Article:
The Story and Life about Andy Warhol By, Demarco taylor jr

After looking up and studying his work, This one is called ( Campbell's Soup Cans ). And what this photo is really about is a work of art produced in 1962 by Andy Warhol. Also about this is The individual paintings were produced by a printmaking method—the semi-mechanized screen printing process, using a non-painterly style. Campbell's Soup Cans' reliance on themes from popular culture helped to usher in pop art as a major art movement in the United States.
Now this photo is called the ( Triple Elvis ). And more about this is that it is a 1963 painting by the American artist Andy Warhol. And In November 2014 it sold for $81.9m at auction in New York.

WHERE IS THE ARTIST FROM:This artist Andy Warhol is from Pittsburgh, PA and was born on August 6, 1928. But when he died, he died in Manhattan, New York City, NY on the date February 22, 1987. Some stuff about this artist is that he was an American artist who was a leading figure in the visual art movement known as pop art. And some off his work that he loved to do was his quotes, and his art work.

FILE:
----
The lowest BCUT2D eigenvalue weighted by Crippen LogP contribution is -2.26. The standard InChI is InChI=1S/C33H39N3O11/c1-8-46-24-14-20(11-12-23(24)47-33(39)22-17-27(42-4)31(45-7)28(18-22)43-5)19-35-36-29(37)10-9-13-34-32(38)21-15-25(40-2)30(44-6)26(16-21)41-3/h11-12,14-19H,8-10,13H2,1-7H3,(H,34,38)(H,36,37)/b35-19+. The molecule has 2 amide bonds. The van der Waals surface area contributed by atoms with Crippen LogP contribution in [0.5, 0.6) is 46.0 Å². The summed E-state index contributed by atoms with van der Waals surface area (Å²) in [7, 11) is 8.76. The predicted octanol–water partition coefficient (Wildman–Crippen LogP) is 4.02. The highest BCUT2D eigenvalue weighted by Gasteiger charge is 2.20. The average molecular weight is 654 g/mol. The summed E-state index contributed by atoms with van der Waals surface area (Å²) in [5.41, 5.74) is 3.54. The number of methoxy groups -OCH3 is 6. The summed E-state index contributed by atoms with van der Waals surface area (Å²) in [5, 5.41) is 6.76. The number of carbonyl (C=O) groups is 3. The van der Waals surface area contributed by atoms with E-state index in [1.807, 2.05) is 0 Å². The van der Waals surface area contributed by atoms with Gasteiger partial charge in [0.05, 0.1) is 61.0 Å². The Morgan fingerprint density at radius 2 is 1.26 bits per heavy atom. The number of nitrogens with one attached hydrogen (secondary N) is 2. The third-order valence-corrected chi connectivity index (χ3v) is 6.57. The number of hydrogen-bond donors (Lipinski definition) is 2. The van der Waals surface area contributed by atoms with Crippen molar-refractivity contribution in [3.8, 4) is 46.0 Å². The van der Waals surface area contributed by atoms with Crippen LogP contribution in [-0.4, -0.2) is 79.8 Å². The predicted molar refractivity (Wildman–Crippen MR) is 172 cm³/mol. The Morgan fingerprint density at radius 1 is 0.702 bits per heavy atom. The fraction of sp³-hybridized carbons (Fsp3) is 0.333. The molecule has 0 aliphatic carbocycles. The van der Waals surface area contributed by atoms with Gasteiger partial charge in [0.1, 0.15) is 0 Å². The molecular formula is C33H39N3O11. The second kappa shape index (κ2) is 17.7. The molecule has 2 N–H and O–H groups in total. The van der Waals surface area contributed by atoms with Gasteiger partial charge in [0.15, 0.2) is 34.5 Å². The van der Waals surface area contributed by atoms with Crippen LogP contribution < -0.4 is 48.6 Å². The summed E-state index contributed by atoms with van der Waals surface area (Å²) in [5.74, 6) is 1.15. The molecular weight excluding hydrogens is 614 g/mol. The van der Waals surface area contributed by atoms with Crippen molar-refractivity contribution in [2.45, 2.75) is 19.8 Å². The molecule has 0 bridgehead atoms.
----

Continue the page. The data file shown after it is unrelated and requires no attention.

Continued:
A SIGNIFICANT TIME IN HIS LIFE THAT WAS IMPORTANT:A significant time in his life that I think is important would be some of his quotes. Some quotes that I think are important is, "They always say time changes things, but you actually have to change them yourself". Which I like what it means. Another good thing about him is that he was a good leading figure in the visual art movement known as pop art.

OVERALL MEANING OF HIS ARTWORK:The overall meaning with his is in commercial illustration was all about elevating an ordinary product into a more glamorous light for the purpose of selling it as an object of desire to the masses. The pictures of woman's shoes was decorative and whimsical examples of this where a high heel might be festooned with flowers and birds, lending it an ephemeral female connotation. And all of that I think that in manipulating popular taste would come to inform his original Pop works, which placed everyday objects on a pedestal in their stark and unadorned simplicity.

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